Clinical education is an essential component of all physical therapy curriculum.While physical therapy practice and academic preparation of physical therapists has changed significantly over the past thirty years, clinical education has not undergone as significant a transformation, raising the question of the effectiveness of traditional clinical education models in today’s practice environment.Growing enrollment in physical therapy schools has also created a need to think creatively to meet the clinical education needs of these students.In recent years several new education models have been introduced and described in the literature, however there is limited information published concerning clinicians’ perspectives on these evolving models.This study was designed to gather insight into clinicians’ perspectives on various clinical education models and factors which influence their decision to participate in clinical education.
A survey of demographic and Likert scale questions was mailed to 1000 randomly selected Pennsylvania licensed physical therapists with equal representation from each of the seven districts identified by the Pennsylvania Physical Therapy Association. Surveys were mailed with pre-stamped return addressed envelopes with no personal identification required to assure participant confidentiality.
246 surveys were returned, of which 231 met the inclusion criteria.Data was analyzed utilizing Chi-square tests to correlate results from Likert questions with reported demographics.Data analysis demonstrated a well distributed sample across all demographics and practice settings. Participants’ responses strongly supported a preference for traditional full time 8-12 week experiences, with significantly less support for 6 and 12 month experiences. The majority of clinicians were not supportive of limited clinical partnerships, or the use of part-time integrated experiences, and most felt that 6-12 month experiences were best suited for post graduate residency. Responses regarding 2:1 models were mixed across practice settings. Organization restrictions, time commitment,staffing and varied curriculum were identified as the main barriers to participation in clinical education.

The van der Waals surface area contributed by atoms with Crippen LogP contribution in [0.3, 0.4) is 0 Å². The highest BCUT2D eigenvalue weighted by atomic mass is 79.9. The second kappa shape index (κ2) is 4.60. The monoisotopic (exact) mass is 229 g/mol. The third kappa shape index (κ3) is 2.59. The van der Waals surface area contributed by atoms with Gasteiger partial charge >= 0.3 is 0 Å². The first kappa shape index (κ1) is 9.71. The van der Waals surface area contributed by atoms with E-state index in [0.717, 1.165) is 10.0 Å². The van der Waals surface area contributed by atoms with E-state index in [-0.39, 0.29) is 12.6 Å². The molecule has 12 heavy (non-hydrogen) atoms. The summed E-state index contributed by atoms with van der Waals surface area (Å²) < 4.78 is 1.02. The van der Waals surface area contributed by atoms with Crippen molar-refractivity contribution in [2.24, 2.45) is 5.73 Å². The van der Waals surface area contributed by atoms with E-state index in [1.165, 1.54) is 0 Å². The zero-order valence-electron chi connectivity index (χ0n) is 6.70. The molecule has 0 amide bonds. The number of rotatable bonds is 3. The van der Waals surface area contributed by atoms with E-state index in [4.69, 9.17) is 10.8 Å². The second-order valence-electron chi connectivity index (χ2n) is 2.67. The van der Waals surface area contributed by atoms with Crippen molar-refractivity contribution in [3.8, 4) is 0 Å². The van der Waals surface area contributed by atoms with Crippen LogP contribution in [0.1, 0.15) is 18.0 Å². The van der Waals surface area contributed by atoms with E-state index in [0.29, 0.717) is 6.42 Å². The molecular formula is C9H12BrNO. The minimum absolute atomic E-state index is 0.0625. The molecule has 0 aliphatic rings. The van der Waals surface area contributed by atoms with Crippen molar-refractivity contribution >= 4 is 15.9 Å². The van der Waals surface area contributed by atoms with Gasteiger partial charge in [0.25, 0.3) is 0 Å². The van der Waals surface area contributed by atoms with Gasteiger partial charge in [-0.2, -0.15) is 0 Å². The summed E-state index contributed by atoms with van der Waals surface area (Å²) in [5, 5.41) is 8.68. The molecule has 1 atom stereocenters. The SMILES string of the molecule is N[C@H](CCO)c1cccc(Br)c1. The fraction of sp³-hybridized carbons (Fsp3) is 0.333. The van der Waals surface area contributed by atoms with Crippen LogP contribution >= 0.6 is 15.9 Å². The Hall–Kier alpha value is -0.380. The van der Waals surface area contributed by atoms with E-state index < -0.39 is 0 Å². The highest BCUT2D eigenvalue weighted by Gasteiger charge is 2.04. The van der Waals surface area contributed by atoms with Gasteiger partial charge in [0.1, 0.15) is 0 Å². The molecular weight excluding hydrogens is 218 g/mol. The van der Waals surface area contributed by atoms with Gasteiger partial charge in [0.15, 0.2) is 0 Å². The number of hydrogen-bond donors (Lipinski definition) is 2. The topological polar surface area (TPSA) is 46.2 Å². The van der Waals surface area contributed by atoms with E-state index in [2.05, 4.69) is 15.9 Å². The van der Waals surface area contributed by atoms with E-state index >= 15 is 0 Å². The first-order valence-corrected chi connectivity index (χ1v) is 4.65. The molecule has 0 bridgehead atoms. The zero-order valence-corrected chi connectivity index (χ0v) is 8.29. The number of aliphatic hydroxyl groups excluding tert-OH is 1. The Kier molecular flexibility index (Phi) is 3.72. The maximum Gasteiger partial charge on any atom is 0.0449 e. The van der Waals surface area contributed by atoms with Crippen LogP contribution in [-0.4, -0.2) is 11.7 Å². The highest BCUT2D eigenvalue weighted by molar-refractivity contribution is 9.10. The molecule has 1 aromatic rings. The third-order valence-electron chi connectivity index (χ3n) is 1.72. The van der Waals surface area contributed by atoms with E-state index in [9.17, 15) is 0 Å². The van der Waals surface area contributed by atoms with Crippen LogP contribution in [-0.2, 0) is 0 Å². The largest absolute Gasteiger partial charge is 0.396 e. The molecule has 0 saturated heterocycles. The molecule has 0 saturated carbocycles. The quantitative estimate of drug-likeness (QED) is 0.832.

Conclusions/Relevance to the conference theme: Through the Looking Glass: Transforming Physical Therapy Education
While 2:1 models and 6-12 month experiences may be viable models for some practice settings, programs must recognize that these models may not be supported by all clinicians, conducive to all settings, or in the best interest of all students if we are attempting to prepare students for a lifetime of clinical practice across a variety of practice settings. When determining best practice in clinical education all vested parties must be considered. Clinician support is crucial to the success of any clinical education curriculum.Including clinicians in discussions on clinical education is essential to assure a mutually beneficial experience for students and clinical instructors, while also determining best practice for preparing the next generation of physical therapists.
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